Acura NSX Seinfeld spot won big at the Super Bowl
It appears the title of my article Acura NSX Blitzing the Super Bowl was quite the prognostication as the commercial did, in fact, become the most attention-grabbing of all of the automotive commercials during the big game. According to data from Google, AutoTrader.com, and TorqueNews.com, the car received the most Web-based interest from people over any other during game day.
Using Google Insight, we can see that during the lead-up to, the day of, and the day after the Super Bowl on Sunday, searches for terms such as "Acura NSX," "Acura NSX 2012" and "NSX" were all significantly higher than similar terms from competing advertising such as "Honda CR-V" and "CRV" (referencing the Matthew Broderick commercial).
AutoTrader.com reports similar results for search patterns on their site. Their analysis shows that searches during the game were up 1,800% compared to the next runner-up, the Toyota Camry, at 370%.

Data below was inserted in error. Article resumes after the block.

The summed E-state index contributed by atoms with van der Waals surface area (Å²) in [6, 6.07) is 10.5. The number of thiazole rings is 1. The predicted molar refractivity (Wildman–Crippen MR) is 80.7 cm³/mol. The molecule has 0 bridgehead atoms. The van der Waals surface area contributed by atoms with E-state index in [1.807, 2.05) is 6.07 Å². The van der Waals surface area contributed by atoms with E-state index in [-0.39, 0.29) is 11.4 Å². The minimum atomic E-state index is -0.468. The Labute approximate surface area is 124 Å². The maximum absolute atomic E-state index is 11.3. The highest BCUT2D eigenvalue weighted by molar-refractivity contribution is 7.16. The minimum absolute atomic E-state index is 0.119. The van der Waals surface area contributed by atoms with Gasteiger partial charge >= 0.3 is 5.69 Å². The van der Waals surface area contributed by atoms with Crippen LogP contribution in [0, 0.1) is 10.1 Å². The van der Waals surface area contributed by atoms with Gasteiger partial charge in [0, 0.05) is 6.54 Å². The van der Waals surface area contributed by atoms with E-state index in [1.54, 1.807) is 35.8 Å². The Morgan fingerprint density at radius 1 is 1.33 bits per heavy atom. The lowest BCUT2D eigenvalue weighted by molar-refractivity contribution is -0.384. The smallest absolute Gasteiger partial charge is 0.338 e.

Here at TorqueNews.com, articles related to the Acura NSX during game day were also heavily trafficked on game day. The article referenced above, in fact, as well as other articles referencing the NSX accounted for nearly 65% of site visitors on Sunday.
So what makes the Acura NSX ad so much more compelling to those who saw it than the others aired during the game? It could be a lot of things, but likely it's the multi-faceted creativity and star power the ad employs. The ad, titled Transactions, is only peripherally about the car itself and focuses instead on Jerry Seinfeld's humor in a goofy situation with a final plot twist in which Jay Leno steals the show (or, at least, Jerry's chance of getting the first NSX off the line).
Other ads, such as the whimsical and nostalgic Honda CR-V ad Matthew's Day Off mentioned above, and the controversial It's Halftime in America Chrysler commercial with Clint Eastwood, came at audiences from very different angles. While they were good ads, they were not the blockbusters that Acura scored with its spot.
Other intangibles, such as when the ad aired during the game and the fact that our measurements here are only gauging Internet-based response to the ad (a good metric, but not all-inclusive), also play a role here.
Mostly it seems to be about consumer appeal. The ads were all well made, but the Acura NSX spot incorporated a sort of James Bond sex appeal (really cool car), star power (Seinfeld and Leno), humor, wackiness (Seinfeld with sock puppets!), and a touch of intelligent surprise (plot twist). In two minutes, a full story is told.
Regardless, it was a banner year for automotive Super Bowl appearances.